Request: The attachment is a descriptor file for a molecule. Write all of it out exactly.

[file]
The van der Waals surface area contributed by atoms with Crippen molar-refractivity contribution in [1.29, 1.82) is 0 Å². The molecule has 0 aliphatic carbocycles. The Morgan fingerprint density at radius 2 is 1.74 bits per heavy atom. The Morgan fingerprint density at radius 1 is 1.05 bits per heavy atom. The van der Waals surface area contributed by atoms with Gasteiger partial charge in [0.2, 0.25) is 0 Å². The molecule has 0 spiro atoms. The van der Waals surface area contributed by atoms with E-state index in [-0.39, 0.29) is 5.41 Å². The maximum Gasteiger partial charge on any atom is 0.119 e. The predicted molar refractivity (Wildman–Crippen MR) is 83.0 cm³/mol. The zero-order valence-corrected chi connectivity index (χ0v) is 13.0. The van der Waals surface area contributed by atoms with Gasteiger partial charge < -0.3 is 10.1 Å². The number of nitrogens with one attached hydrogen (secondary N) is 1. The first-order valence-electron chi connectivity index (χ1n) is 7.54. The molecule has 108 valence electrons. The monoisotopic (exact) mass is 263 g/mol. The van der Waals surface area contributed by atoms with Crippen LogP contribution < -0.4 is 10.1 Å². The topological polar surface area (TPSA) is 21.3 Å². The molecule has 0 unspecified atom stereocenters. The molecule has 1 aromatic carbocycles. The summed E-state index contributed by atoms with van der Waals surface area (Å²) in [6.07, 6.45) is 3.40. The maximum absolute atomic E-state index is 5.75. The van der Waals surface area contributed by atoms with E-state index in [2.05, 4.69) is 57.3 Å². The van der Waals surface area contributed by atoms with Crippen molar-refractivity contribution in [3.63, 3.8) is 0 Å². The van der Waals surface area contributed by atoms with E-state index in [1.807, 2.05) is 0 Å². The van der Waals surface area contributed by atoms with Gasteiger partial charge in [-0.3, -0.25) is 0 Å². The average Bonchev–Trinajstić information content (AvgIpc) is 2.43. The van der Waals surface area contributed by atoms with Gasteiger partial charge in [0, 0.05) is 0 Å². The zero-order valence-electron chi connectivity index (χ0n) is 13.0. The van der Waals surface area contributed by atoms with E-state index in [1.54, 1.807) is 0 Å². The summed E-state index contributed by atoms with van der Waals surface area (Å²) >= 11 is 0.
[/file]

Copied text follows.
The van der Waals surface area contributed by atoms with Crippen molar-refractivity contribution in [1.29, 1.82) is 0 Å². The molecule has 0 aliphatic carbocycles. The Morgan fingerprint density at radius 2 is 1.74 bits per heavy atom. The Morgan fingerprint density at radius 1 is 1.05 bits per heavy atom. The van der Waals surface area contributed by atoms with Gasteiger partial charge in [0.2, 0.25) is 0 Å². The molecule has 0 spiro atoms. The van der Waals surface area contributed by atoms with E-state index in [-0.39, 0.29) is 5.41 Å². The maximum Gasteiger partial charge on any atom is 0.119 e. The predicted molar refractivity (Wildman–Crippen MR) is 83.0 cm³/mol. The zero-order valence-corrected chi connectivity index (χ0v) is 13.0. The van der Waals surface area contributed by atoms with Gasteiger partial charge < -0.3 is 10.1 Å². The number of nitrogens with one attached hydrogen (secondary N) is 1. The first-order valence-electron chi connectivity index (χ1n) is 7.54. The molecule has 108 valence electrons. The monoisotopic (exact) mass is 263 g/mol. The van der Waals surface area contributed by atoms with Crippen LogP contribution < -0.4 is 10.1 Å². The topological polar surface area (TPSA) is 21.3 Å². The molecule has 0 unspecified atom stereocenters. The molecule has 1 aromatic carbocycles. The summed E-state index contributed by atoms with van der Waals surface area (Å²) in [6.07, 6.45) is 3.40. The maximum absolute atomic E-state index is 5.75. The van der Waals surface area contributed by atoms with E-state index in [2.05, 4.69) is 57.3 Å². The van der Waals surface area contributed by atoms with Crippen molar-refractivity contribution in [3.63, 3.8) is 0 Å². The van der Waals surface area contributed by atoms with E-state index in [1.807, 2.05) is 0 Å². The van der Waals surface area contributed by atoms with Gasteiger partial charge in [-0.3, -0.25) is 0 Å². The average Bonchev–Trinajstić information content (AvgIpc) is 2.43. The van der Waals surface area contributed by atoms with Gasteiger partial charge in [0, 0.05) is 0 Å². The zero-order valence-electron chi connectivity index (χ0n) is 13.0. The van der Waals surface area contributed by atoms with E-state index in [1.54, 1.807) is 0 Å². The summed E-state index contributed by atoms with van der Waals surface area (Å²) >= 11 is 0.